Utility Patent Owner Targets Cannabis Producer

While patent protection has been generally available for some time now, we’ve covered why patent protection has been largely limited for the cannabis industry (see this post). However, that isn’t going to stop patent infringement actions from reaching cannabis businesses, as can be seen from a recent case filed by a greenhouse builder.

The complaint

Houewling Intellectual Properties, Inc. (HIP) asserts its principal, Casey Houweling, invented a greenhouse “with a climate control system adjacent to the growing section of the greenhouse” which is protected by his utility patent. The patent allegedly is used by HIP to develop, build, and operate greenhouses in California, Utah, and Vancouver (Canada), and the patent is also licensed out to other greenhouse builders.

Importantly, the Complaint asserts the patent has been challenged in the past, but the USPTO Patent Trial and Appeal Board maintained all but one claim of the patent were valid and enforceable.

The Complaint alleges Copperstate Farms LLC (CF), (which describes itself as being “one of the largest greenhouse cannabis producers in North America” on its website) owns and operates a greenhouse in Arizona which infringes on HIP’s patent. Specifically, CF uses a greenhouse that has five of the same components encompassed by HIP’s utility patent.

HIP sent a letter to CF in March 2022 requesting that CF conduct an investigation as to whether its greenhouses were infringing on HIP’s patent. CF didn’t respond.

So, what is a utility patent?

A utility patent covers “any new and useful process, machine, manufacture, or composition of matter, or any new and useful improvement thereof.” 35 U.S.C. § 101. The USPTO describes utility patents as:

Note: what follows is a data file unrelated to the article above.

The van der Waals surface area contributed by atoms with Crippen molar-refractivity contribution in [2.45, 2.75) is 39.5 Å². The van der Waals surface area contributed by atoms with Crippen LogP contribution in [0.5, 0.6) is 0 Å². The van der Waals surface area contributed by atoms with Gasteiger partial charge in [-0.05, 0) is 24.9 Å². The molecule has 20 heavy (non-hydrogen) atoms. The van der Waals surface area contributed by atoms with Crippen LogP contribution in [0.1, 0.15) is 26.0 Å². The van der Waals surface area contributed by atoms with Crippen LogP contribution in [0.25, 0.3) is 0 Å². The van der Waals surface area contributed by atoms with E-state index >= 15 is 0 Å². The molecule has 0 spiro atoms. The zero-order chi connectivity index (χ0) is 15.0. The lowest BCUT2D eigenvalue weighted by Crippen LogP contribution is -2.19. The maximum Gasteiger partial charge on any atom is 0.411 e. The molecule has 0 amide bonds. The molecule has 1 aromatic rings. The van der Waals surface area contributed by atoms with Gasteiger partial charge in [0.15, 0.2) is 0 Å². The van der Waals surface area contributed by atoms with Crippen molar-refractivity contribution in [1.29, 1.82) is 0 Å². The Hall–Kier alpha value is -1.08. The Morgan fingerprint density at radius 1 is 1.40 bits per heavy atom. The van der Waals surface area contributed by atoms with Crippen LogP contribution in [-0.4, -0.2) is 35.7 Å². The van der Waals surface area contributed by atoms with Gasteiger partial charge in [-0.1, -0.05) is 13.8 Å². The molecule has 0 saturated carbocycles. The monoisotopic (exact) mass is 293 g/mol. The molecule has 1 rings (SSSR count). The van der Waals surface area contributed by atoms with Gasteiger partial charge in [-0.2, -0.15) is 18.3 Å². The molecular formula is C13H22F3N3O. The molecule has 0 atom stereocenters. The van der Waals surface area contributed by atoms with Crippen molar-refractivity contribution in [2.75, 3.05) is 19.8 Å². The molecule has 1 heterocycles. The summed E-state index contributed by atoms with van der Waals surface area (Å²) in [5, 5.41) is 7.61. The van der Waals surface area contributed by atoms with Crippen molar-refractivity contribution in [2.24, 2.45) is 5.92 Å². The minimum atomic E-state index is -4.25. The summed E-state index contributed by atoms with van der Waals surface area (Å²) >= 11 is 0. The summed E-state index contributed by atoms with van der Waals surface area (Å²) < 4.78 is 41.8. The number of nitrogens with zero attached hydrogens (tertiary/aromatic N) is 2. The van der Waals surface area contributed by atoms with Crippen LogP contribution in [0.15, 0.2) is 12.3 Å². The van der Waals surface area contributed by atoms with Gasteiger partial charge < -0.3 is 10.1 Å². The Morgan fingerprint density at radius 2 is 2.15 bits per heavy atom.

“Issued for the invention of a new and useful process, machine, manufacture, or composition of matter, or a new and useful improvement thereof, it generally permits its owner to exclude others from making, using, or selling the invention for a period of up to twenty years from the date of patent application filing ++, subject to the payment of maintenance fees.”

Utility patents are historically the most common type of patent granted – in or around 2016, the USPTO estimated that up to 90% of issued patents were utility patents.

This case is going to involve a pretty intense factual inquiry into whether CF’s greenhouse does actually infringe on HIP’s patent.

Cannabis industry patent litigation will increase

While these types of issues were somewhat rare for the cannabis industry for a while, we anticipate seeing more and more of these types of claims as players grow and become more sophisticated – not only between cannabis and non-cannabis players, but also between cannabis players themselves. We’ll be monitoring this case to see how CF responds, and what kind of example it will be for the industry at large.